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20131028
20131105
Search Results 0 to 3 of about 4 (some duplicates have been removed)
forward. >> does some of the conversation change as well, josh, because the nation's deficit has been cut in half since the president took office. we just got word that the nation's deficit is below $1 trillion for the first time in five years. does that in any way change the conversation? >> i think it does. the congressional budget office says that debt as a share of gdp will be flat for the next decade. why would we have a grand bargain? there's no need for a further deficit reduction. republicans don't want the tax increase. democrats don't want entitlement cut asks why would they get together to reduce the deficit? the one thing that's motivating toward a grand bargain is that democrats dislike the sequestration cuts and would like to unwind them, but i don't think they can reach a deal to unwind very much of them because they would have to -- in order to offset them they would have to raise taxes or cut entitlements and people if they hate the sequester, they don't hate the sequester to cut the entitlements. you might sell off federal-owned timberlands and raise fees and you wouldn'
office is that would have increased the deficit by about $110 billion in the first decade and close to a trillion dollars in the second decade. we know that we have 42 or 43 million americans without health insurance at all, some of them medicaid eligible and some over the medicaid eligibility. 30 governors so far, republicans and democrats, have declared their support for moving ahead with medicaid expansion, but absent that, the affordable care act, those folks would be without any kind of health security. and in the private market, what we know is it takes a real toll. but i'd say the biggest issue is not just the financial toll, not the community toll, not the country toll, which is significant. i have a good friend who runs the cancer center at the university of kansas. i was with him and cancer researchers recent low, and he said that if you get a cancer diagnosis, you are 60% more likely to live five years and beyond if you have insurance than if you don't. i think that's a pretty powerful statement for why we need affordable health care for all of our citizens. >> well, than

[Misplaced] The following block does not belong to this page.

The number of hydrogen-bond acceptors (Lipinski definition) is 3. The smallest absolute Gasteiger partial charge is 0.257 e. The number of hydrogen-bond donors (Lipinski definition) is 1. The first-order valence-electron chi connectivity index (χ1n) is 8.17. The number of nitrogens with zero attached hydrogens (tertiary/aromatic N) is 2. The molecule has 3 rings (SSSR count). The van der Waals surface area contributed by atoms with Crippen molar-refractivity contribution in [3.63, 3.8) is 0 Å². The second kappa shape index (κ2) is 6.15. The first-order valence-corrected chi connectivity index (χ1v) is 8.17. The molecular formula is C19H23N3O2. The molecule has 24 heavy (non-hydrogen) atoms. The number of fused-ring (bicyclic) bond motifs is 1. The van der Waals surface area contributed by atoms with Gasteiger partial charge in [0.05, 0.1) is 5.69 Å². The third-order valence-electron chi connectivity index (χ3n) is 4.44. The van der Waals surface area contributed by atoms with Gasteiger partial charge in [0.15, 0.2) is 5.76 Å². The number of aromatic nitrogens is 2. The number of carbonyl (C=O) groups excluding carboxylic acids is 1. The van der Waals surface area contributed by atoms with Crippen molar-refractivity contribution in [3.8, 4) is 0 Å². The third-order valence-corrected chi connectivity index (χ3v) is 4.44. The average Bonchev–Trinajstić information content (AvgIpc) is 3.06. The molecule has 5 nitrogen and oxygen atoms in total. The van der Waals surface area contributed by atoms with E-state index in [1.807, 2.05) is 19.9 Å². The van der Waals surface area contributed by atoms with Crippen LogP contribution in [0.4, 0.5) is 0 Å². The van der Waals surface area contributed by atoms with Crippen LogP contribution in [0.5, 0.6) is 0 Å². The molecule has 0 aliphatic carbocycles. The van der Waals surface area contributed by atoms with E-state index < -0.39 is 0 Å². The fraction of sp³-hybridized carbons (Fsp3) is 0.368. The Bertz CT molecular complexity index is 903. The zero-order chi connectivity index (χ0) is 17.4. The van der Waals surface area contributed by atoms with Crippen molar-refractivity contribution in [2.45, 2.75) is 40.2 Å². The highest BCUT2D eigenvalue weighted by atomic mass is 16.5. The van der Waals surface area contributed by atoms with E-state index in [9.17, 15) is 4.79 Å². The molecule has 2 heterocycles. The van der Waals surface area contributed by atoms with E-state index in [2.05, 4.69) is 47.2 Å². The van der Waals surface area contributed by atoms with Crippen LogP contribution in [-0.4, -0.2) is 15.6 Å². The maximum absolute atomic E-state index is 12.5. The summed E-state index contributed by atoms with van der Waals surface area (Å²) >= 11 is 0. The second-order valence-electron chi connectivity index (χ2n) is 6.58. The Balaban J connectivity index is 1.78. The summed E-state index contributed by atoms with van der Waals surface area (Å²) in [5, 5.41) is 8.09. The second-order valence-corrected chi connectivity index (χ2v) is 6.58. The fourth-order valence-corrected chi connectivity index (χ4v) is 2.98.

Search Results 0 to 3 of about 4 (some duplicates have been removed)